Published: Jan 1995
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The air leakage characteristics of eight methods of sealing, or otherwise treating, the rough openings (R/O) found around window and door frames were evaluated under laboratory conditions. The eight methods studied were: 1. no treatment (empty), 2. conventional (fiber glass), 3. densely packed, fiber glass, 4. backer rod, 5. casing tape, 6. poly-return, 7. poly-wrap, and 8. foamed-in-place urethane.
The untreated R/O (Method 1) displayed the greatest leakage while the second largest occurred using the conventional practice of packing fiber glass into the R/O space (Method 2). In contrast, Methods 5, 6, 7 and 8 were able to reduce R/O leakage to negligible levels.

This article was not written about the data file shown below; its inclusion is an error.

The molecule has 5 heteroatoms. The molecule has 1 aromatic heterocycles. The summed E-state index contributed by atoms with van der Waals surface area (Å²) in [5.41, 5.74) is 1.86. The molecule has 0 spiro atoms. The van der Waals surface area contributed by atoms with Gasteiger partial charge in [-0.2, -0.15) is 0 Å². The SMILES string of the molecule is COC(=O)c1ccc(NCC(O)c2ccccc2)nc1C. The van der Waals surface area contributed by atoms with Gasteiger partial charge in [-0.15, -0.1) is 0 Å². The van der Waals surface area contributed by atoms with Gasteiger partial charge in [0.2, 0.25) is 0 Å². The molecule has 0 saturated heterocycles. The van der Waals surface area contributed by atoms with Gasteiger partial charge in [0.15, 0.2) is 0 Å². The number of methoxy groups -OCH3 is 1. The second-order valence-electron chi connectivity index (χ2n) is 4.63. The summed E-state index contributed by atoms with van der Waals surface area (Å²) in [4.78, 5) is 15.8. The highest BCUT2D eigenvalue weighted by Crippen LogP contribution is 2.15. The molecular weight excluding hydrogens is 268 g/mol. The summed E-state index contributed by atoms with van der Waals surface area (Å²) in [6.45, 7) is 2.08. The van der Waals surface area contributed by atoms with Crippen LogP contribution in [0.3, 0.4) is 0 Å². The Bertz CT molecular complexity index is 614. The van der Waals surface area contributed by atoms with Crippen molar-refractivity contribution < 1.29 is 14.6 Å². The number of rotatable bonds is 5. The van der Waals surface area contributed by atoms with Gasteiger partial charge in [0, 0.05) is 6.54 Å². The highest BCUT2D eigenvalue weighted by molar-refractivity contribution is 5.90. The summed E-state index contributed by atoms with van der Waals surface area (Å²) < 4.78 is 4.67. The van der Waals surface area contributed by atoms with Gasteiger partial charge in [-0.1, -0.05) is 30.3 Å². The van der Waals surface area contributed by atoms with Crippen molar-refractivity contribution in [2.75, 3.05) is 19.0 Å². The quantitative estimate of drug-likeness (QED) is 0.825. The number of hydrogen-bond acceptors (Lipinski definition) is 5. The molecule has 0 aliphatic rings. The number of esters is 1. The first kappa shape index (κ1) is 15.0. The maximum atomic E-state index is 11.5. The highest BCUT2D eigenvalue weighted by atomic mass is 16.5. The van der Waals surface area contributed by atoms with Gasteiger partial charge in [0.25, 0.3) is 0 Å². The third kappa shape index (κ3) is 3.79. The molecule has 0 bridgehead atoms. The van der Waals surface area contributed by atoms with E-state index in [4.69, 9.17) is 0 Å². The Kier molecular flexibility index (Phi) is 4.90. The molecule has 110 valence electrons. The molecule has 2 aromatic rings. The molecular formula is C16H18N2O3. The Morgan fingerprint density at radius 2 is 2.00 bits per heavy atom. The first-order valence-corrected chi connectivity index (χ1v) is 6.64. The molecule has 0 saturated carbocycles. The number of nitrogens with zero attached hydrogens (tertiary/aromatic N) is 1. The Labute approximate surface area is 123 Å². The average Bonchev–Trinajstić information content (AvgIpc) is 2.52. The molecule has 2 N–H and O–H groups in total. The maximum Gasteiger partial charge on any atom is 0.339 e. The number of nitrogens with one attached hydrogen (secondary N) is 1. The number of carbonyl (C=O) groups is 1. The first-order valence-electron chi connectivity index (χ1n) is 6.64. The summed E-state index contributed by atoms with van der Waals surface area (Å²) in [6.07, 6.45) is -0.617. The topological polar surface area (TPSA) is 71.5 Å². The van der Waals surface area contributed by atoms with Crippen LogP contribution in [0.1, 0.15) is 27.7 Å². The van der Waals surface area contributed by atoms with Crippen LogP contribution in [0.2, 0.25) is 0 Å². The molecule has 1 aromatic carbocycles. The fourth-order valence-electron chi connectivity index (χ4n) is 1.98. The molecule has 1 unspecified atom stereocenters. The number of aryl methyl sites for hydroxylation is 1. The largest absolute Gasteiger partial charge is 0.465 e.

To relate these results to the overall building leakage, an estimate was made of the percentage of the total building leakage which would occur through the R/Os in a typical 97 m2 (1040 ft2) bungalow. Two levels of total house airtightness were assumed: 1.5 air changes per hour at 50 Pa (ac/h50) representing tight construction and 5.0 ac/h50 (representing loose construction). For the tight house with Method 1 (no treatment), the R/O leakage accounted for 39% of the total house leakage; with Method 2 (conventional), this figure dropped to 14%. With each of Methods 5 to 8, the contribution of R/O leakage to total house leakage was less than 1%. For the loose house and Method 1, the R/O leakage was 12% of the total; with Method 2, it dropped to 4% and with Methods 4 to 8, it was less than 1%.
The incremental builder cost of each technique (i.e., exclusive of mark-up for overhead, profit, etc.) was estimated assuming Method 2 as conventional practice with a base cost of zero. Incremental costs ranged from a low of $18 per house for the urethane approach (Method 8) to $84 per house for the poly-wrap technique (Method 7).
residential airtightness, air leakage, rough-opening air leakage, window, door air leakage
Proskiw Engineering Ltd., Winnipeg, Manitoba